20. LindaT
I live in Brevard County and I'm completely horrified that "my" library has banned this book. My daughter and I have created a petition. If you'd like to sign it, here is the link:

Let's not set ourselves back! NO BANNED BOOKS!

Thanks so much.
21. KT Grant
They'll allow Lolita on the shelves for any patron, regardless of age, a book about pedophilia beween a 50 year old something man and a thirteen year old girl but not Fifty Shades?

How does that make any sense?
22. mjcaboose
I'll support them putting it back on the shelves as soon as they allow Penthouse Forum on the shelves right next to it. If you check the sex scenes in both, you'll find them about on par with one another. Forum might actually be the tamer of the two.

Side note to mothers reading this. If you hadn't heard the buzz about this book, didn't read in Entertainment Weekly that you were supposed to be supporting this "empowering erotica," what would your reaction be if you found your teenage daughter reading it? And then found out she'd picked it up at the library?

I dunno about you, but I'd be pretty peeved that my kid was reading porn she just checked out at the library.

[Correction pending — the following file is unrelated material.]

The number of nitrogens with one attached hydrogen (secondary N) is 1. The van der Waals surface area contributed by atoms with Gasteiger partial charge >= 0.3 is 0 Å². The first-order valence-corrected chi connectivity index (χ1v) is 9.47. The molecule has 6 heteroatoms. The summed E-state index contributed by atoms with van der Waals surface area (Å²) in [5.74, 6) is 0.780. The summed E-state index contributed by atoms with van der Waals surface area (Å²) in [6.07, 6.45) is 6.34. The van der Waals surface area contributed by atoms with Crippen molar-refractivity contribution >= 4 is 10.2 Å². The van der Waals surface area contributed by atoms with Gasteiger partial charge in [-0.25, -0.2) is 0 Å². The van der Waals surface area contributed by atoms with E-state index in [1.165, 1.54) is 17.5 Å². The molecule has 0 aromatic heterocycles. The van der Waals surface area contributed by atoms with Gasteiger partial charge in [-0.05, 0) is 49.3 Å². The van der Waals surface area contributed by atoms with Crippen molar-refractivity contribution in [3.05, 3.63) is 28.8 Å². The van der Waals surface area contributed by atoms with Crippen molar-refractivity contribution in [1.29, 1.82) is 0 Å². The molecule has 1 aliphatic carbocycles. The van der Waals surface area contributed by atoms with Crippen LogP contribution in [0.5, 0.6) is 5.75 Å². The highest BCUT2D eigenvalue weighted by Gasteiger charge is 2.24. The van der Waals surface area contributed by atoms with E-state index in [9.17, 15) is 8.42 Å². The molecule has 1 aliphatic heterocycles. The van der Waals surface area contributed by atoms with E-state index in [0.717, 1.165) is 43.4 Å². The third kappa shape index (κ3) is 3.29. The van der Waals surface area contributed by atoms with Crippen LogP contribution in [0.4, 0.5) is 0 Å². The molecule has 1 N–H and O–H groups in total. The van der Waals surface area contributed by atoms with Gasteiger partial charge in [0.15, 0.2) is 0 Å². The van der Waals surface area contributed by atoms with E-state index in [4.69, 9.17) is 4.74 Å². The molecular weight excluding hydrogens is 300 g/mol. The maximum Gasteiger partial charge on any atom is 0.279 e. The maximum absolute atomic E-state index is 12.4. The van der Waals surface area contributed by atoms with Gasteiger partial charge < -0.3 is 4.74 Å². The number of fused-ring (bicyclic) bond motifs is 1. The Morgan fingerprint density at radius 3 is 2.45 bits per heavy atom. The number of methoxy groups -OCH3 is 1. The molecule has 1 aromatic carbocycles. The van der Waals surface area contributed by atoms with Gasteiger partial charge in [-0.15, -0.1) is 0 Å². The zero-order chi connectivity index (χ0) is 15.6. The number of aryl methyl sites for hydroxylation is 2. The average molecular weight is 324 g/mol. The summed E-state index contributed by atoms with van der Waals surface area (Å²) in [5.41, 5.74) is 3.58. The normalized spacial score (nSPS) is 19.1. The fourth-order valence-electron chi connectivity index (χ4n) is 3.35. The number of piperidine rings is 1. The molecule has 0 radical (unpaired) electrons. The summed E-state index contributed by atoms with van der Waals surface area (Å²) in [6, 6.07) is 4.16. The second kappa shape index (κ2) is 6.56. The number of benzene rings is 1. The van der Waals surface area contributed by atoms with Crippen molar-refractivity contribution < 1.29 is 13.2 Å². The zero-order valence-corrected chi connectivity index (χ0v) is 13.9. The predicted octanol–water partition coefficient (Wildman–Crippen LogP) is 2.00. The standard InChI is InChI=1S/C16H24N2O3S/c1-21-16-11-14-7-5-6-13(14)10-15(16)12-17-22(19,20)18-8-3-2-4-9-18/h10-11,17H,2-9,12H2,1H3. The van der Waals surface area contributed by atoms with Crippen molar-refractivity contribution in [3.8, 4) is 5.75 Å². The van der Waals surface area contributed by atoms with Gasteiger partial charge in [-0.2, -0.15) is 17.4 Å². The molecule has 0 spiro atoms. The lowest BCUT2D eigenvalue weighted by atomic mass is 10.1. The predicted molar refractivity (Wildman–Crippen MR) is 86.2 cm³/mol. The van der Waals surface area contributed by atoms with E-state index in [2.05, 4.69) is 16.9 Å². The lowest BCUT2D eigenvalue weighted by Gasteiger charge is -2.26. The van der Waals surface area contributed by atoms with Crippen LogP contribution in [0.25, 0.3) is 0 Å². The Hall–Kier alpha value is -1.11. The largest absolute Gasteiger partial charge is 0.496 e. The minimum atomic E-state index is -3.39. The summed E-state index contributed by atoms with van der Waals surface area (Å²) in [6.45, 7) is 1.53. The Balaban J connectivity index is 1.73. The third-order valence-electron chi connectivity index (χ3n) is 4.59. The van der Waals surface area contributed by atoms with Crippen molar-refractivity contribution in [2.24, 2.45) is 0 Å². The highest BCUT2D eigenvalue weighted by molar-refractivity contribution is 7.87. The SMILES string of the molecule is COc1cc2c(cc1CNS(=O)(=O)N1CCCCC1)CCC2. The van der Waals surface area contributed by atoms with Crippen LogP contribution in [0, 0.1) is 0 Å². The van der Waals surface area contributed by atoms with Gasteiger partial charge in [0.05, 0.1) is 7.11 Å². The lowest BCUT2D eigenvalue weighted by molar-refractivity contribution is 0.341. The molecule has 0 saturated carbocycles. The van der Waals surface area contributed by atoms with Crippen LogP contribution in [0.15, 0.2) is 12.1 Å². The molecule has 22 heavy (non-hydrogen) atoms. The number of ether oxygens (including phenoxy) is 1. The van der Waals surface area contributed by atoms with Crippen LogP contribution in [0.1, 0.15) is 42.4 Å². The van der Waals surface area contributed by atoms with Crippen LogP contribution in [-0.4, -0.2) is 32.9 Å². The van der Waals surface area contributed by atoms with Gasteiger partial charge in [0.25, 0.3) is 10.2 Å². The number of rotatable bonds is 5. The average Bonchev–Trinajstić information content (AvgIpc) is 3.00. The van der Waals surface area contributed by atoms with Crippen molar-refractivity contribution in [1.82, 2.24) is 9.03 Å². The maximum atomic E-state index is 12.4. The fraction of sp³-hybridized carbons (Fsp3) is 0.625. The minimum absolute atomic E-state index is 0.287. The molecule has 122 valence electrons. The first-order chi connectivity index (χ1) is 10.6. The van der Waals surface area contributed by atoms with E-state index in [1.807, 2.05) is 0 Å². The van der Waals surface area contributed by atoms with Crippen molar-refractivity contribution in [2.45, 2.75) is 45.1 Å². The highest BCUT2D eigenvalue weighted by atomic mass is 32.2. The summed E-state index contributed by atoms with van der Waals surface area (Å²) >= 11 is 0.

This isn't Lolita, people, this is graphically described abusive sex. How many of you want your kids finding that and reading it while you think they're in the children's library checking out Goosebumps? Because believe me, they're looking for it. They saw it in Entertainment Weekly, too. We found copies of Blume's Forever when I was a teenager, the kids are going to find this. And read it. And get ideas.

Frankly, that last part wakes me up inthe middle of the night and I, for one, am glad that at least someone's thinking broadly.
23. jack sparrow
For the life of me I cannot understand...knowing the nature of this book & the so called effect it has on the reader,why on earth would anyone want to hold the thing in your hand after so many wommen have had their "fingers "all over it...from a heath issue alone it is an offensive book to check out of the library.If you want it that bad just wait a while & you you will find it in any garage sale or second hand store for "peanuts".